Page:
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Nine Blocks From Home


Tiesha’s closest friends told the other girls to stop, but they didn’t. As it turns out, Tiesha didn’t take down the other girls, but revealed her own perceived inadequacies.

“You’re so smart,” she told one white classmate. “You’re going to get into a great school. Because there aren’t enough qualified African-Americans, maybe I will, too. But my grades aren’t good enough.”

The next day, Tiesha made her rounds at school, apologizing for anything she said that might have made anyone uncomfortable. She was gracious again. The other side of Tiesha would wait for college to make a return appearance.

Tiesha was wait-listed at Yale, but never got off the list. There were those who blame Brearley for her not getting into an Ivy. “When they have five legacies at one school, they make a calculation,” one schoolmate says. “I don’t think they pushed her. They only have so many slots. It was sort of the Brearley way—She wouldn’t have gotten Wesleyan if she hadn’t been at Brearley. Wesleyan is good enough.” (A Brearley spokesperson says there are no slots, explaining, “The girls’ final decisions about where to make applications are their own, and Brearley enthusiastically supports each application.”)

Some in Prep for Prep consider Wesleyan almost Prep Part 2. A mini-Berkeley of the East, Wesleyan has a large percentage of minority students, and the campus is known for its progressive politics and multiculturalism. Tiesha began to shed the Brearley persona, plunging into an exploration of racial-identity politics. She steered much of her academic work to the study of a social archetype of her own creation that she called the Loud-talking Black Woman, or LBW. “The LBW was the woman who was not afraid to assert herself, who would risk being put down for not keeping her place, and who would challenge a black man trying to subjugate the black woman in order to assert his own manhood,” says Krishna Winston, the professor who coordinated Tiesha’s Mellon undergraduate fellowship, which funds minority students considering postgraduate work. In one paper on The Color Purple, Tiesha empathized with the mute narrator, Celie, but she clearly identified more with the bombastic Sofia. “She liked to see herself in that role,” Winston says, “as someone who was not afraid to speak her mind, who was prepared to challenge oppression, challenge assumptions about what’s appropriate.” The LBW, in other words, was Tiesha.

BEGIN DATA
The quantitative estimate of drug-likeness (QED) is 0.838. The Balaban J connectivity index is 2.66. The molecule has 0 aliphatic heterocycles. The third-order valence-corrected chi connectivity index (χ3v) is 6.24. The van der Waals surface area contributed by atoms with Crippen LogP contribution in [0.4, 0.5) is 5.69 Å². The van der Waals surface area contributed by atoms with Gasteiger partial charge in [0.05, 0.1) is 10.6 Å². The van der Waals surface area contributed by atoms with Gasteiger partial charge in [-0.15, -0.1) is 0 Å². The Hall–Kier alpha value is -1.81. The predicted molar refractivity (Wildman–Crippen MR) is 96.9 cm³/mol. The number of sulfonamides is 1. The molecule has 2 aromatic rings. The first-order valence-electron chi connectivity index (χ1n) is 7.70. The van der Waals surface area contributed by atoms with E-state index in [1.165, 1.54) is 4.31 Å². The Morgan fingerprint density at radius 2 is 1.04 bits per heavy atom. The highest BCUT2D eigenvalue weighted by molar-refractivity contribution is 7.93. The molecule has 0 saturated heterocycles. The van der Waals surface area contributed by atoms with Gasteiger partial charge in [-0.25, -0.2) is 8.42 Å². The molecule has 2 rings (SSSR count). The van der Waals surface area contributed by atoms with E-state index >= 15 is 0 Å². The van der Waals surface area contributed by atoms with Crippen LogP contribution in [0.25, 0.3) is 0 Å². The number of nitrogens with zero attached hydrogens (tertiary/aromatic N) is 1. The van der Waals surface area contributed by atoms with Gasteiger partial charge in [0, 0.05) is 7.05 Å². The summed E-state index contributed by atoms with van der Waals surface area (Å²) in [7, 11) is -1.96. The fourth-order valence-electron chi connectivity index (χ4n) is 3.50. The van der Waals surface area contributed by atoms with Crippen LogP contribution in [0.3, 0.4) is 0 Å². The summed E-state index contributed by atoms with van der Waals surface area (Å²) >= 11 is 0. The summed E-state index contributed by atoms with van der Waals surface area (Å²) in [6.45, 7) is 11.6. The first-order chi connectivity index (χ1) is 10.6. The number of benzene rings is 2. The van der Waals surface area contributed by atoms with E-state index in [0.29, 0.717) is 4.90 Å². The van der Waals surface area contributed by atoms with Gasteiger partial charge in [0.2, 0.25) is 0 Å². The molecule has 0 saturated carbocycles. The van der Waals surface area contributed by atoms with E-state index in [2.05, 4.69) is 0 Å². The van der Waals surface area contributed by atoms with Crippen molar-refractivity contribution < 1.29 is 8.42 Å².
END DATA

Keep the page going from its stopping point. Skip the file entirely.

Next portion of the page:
It’s no coincidence that most of her closest friends were from Prep. Even her high-school boyfriend was a Prep kid from Collegiate. They were the only ones who understood what it felt like to belong to two worlds, and to neither.

The politicized Tiesha was still as charming and ambitious as ever. Her Wesleyan friends e-mailed lovingly after her death about how she’d fly into a “race rage” about some social slight and then laugh about it for twenty minutes; about “seeing her walk—ass out, virtually horizontal—as fast as she possibly could on her way to no place in particular with that Tiesha screw face on.” When she was an R.A. in the Malcolm X house for African-American students her sophomore year, she helped throw West Indian–themed parties and held dance rehearsals for Isis, the women-of-color troupe she founded. Isis performed at Jubilee, an annual people-of-color festival that Tiesha emceed. Tiesha and a friend founded Wellness Day, a program of activities for women of color. Living with her friends, she’d cook her mother’s Guyanese recipes, slipping into an island accent for effect.

After college, Tiesha spent a year working at the campus career center and living with a college boyfriend. Yet she knew she’d soon have a choice to make. She’d tell friends she wanted to be a poet or novelist, an Alice Walker or a Toni Morrison, but she was better known as the one who could file the paperwork on time to launch a club or event or use her Prep for Prep training to help her friends whip up résumés. She was torn between corporate America and her writing career, or something else—something more true to the Prep ethos of giving back.

“This is a struggle of all of our students of color when they come to a white-dominated institution like Wesleyan,” Winston says. “The escape from the community is often felt as betrayal.”

In New York, Tiesha’s ambition and conscience were soon at cross-purposes again. During one summer at Wesleyan, Tiesha interned at Goldman Sachs, and friends say she was offered a job there. Plenty of her Prep friends had gone to Goldman, but Tiesha chose not to. Her first job was an internship with, where she set up Web pages for magazine contests and other projects. Tiesha was offered a chance at a real job at within a year, but she was unwilling to wait, and in 2004, she took a job as a minority recruiter for Credit Suisse. Her charge was to visit the campuses of Morehouse, Harvard, and other colleges to find minority students for the CSFB internship program. Here, she thought, was a chance to earn enough to live on her own and satisfy her social conscience.


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